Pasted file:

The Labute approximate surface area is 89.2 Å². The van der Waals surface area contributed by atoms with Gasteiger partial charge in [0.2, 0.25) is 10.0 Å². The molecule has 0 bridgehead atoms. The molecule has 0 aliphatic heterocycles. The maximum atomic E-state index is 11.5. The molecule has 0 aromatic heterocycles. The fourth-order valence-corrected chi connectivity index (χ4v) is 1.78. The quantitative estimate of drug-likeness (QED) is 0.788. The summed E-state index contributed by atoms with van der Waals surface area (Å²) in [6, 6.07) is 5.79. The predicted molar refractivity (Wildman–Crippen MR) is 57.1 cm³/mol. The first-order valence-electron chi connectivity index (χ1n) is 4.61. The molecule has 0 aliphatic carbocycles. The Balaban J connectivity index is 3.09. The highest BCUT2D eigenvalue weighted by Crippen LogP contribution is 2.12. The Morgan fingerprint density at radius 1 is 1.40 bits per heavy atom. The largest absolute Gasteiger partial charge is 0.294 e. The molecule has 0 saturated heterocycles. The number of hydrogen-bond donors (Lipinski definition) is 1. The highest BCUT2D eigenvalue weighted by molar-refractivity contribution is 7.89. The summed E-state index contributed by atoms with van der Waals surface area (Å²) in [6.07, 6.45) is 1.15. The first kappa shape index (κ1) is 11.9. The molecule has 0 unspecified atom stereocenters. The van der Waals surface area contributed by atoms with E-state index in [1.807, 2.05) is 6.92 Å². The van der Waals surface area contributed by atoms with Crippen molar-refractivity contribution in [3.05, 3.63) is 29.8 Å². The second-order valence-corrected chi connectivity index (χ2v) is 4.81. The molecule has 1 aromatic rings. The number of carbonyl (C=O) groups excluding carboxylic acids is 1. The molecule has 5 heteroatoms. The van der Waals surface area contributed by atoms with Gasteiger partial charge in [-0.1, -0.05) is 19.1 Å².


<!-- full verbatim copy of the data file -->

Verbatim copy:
The Labute approximate surface area is 89.2 Å². The van der Waals surface area contributed by atoms with Gasteiger partial charge in [0.2, 0.25) is 10.0 Å². The molecule has 0 bridgehead atoms. The molecule has 0 aliphatic heterocycles. The maximum atomic E-state index is 11.5. The molecule has 0 aromatic heterocycles. The fourth-order valence-corrected chi connectivity index (χ4v) is 1.78. The quantitative estimate of drug-likeness (QED) is 0.788. The summed E-state index contributed by atoms with van der Waals surface area (Å²) in [6, 6.07) is 5.79. The predicted molar refractivity (Wildman–Crippen MR) is 57.1 cm³/mol. The first-order valence-electron chi connectivity index (χ1n) is 4.61. The molecule has 0 aliphatic carbocycles. The Balaban J connectivity index is 3.09. The highest BCUT2D eigenvalue weighted by Crippen LogP contribution is 2.12. The Morgan fingerprint density at radius 1 is 1.40 bits per heavy atom. The largest absolute Gasteiger partial charge is 0.294 e. The molecule has 0 saturated heterocycles. The number of hydrogen-bond donors (Lipinski definition) is 1. The highest BCUT2D eigenvalue weighted by molar-refractivity contribution is 7.89. The summed E-state index contributed by atoms with van der Waals surface area (Å²) in [6.07, 6.45) is 1.15. The first kappa shape index (κ1) is 11.9. The molecule has 0 unspecified atom stereocenters. The van der Waals surface area contributed by atoms with E-state index in [1.807, 2.05) is 6.92 Å². The van der Waals surface area contributed by atoms with Crippen molar-refractivity contribution in [3.05, 3.63) is 29.8 Å². The second-order valence-corrected chi connectivity index (χ2v) is 4.81. The molecule has 1 aromatic rings. The number of carbonyl (C=O) groups excluding carboxylic acids is 1. The molecule has 5 heteroatoms. The van der Waals surface area contributed by atoms with Gasteiger partial charge in [-0.1, -0.05) is 19.1 Å².